A Real Science of Mind Neurobabble piques interest in science, but obscures how science works. Individuals see, know, and want to make love. Brains don’t. Those things are psychological — not, in any evident way, neural.
posted by shivohum
on Dec 27, 2010 -
Cyborg Spy Beetles
are no longer a thing of the future. UC Berkeley (funded by DARPA) has created cyborg beetles guided wirelessly via laptop. These spy beetles were created with the intent of bugging actual conversations, literally acting as the "fly on the wall". [more inside]
posted by scrutiny
on Oct 27, 2009 -
What can we learn from quadrapeds about our own bipedal gait? Recently
, a group of researchers has taught rhesus macaques how to walk, and then used neural recordings to develop a model of a functioning brain-machine interface (BMI) designed to take the signals from your brain and use them to interface with a prosthetic leg, which would allow previously paralyzed patients to literally walk again. [more inside]
posted by scrutiny
on Oct 1, 2009 -
(fMRI) is a widely used technique of brain imaging in the cognitive sciences, allowing researchers to visualize what part of the brain is responding to certain stimuli, resulting in striking images
of live brains
. These days, fMRI is seeing more non-research use, such as forming the basis of controversial new lie detectors
. Craig Bennett, a postdoctoral researcher at UCSB, submitted a whole Atlantic salmon to fMRI analysis
, and found that this fish could apparently detect, and respond to, the the emotional state of human beings (poster
). Remarkable science, especially considering the salmon was dead at the time. [more inside]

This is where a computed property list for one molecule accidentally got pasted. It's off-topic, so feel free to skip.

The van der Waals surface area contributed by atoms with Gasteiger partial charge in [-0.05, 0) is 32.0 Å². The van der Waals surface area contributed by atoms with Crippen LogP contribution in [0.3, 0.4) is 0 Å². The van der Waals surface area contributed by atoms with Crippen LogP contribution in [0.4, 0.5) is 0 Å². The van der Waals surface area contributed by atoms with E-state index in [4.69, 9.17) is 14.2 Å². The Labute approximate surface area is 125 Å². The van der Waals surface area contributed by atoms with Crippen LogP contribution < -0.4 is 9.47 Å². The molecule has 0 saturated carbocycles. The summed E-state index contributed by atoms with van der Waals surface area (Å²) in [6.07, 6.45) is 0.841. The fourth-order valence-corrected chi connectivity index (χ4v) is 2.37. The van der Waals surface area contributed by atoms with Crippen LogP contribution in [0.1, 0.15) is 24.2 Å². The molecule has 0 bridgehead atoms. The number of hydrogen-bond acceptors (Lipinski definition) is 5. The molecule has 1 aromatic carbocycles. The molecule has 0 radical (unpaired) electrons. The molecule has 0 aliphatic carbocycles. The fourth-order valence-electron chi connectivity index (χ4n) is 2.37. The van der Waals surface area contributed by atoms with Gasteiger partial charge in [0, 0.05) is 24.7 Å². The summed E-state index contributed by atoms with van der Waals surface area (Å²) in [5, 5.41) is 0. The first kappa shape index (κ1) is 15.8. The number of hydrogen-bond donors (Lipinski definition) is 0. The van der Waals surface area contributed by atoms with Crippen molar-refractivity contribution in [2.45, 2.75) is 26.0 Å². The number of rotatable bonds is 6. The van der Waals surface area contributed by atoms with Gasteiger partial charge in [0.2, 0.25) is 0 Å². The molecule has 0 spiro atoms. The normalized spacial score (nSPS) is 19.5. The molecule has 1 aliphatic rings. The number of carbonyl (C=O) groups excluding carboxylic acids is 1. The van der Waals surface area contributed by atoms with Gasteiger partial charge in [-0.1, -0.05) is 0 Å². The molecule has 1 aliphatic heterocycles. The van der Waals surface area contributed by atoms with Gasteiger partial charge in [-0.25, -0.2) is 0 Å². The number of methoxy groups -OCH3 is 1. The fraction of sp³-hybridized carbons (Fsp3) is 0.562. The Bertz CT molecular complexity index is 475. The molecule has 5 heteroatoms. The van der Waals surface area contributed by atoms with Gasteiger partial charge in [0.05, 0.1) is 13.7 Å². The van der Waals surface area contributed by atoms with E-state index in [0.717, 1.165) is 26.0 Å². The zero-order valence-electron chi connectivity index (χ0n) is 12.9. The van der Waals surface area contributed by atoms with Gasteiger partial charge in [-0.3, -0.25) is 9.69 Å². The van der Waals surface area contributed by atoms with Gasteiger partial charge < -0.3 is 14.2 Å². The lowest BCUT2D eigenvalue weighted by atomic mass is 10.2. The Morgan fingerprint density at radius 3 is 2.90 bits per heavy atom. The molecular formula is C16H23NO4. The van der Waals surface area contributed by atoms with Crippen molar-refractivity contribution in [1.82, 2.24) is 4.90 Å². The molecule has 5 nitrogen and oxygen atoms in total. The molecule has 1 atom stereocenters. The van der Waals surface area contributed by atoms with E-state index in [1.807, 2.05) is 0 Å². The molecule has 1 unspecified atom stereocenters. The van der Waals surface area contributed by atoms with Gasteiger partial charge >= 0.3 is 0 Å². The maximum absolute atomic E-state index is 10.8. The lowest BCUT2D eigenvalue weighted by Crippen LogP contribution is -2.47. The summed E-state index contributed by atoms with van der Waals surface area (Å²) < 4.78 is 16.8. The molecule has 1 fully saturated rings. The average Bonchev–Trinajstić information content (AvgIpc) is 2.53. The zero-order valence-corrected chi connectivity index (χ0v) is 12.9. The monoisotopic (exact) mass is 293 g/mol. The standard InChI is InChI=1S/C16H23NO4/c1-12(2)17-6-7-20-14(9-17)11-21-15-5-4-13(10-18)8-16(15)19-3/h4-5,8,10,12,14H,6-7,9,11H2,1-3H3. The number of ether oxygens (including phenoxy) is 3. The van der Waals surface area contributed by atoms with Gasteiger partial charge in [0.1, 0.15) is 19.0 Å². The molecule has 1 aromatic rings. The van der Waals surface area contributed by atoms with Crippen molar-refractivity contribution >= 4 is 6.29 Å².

posted by Rumple
on Sep 24, 2009 -
The Neuroscience of McGriddles:
Evolutionary biology offers hypotheses about why we enjoy eating. "When you eat at McDonald's, a big part of the pleasure comes from the fact that the food is sustenance, fuel, energy. Even mediocre food is a little rewarding."
posted by silby
on Jul 23, 2009 -
Neurosecurity: security and privacy for neural devices.
"An increasing number of neural implantable devices will become available in the near future due to advances in neural engineering. This discipline holds the potential to improve many patients' lives dramatically by offering improved—and in some cases entirely new—forms of rehabilitation for conditions ranging from missing limbs to degenerative cognitive diseases. The use of standard engineering practices, medical trials, and neuroethical evaluations during the design process can create systems that are safe and that follow ethical guidelines; unfortunately, none of these disciplines currently ensure that neural devices are robust against adversarial entities trying to exploit these devices to alter, block, or eavesdrop on neural signals. The authors define 'neurosecurity'—a version of computer science security principles and methods applied to neural engineering—and discuss why neurosecurity should be a critical consideration in the design of future neural devices." [Via Mind Hacks]
posted by homunculus
on Jul 8, 2009 -
We've discussed trepanation
, the boring of holes in the head as practiced in antiquity and by a fringe do it yourself-ers, before. There now seems to be research indicating that the procedure may have medical merit
, and even help stave off age related cognitive decline. This curious research brought to you by the Beckly Foundation
which "promotes the investigation of consciousness and its modulation
from a multidisciplinary perspective" and has a sweet logo.
posted by phrontist
on Jun 18, 2009 -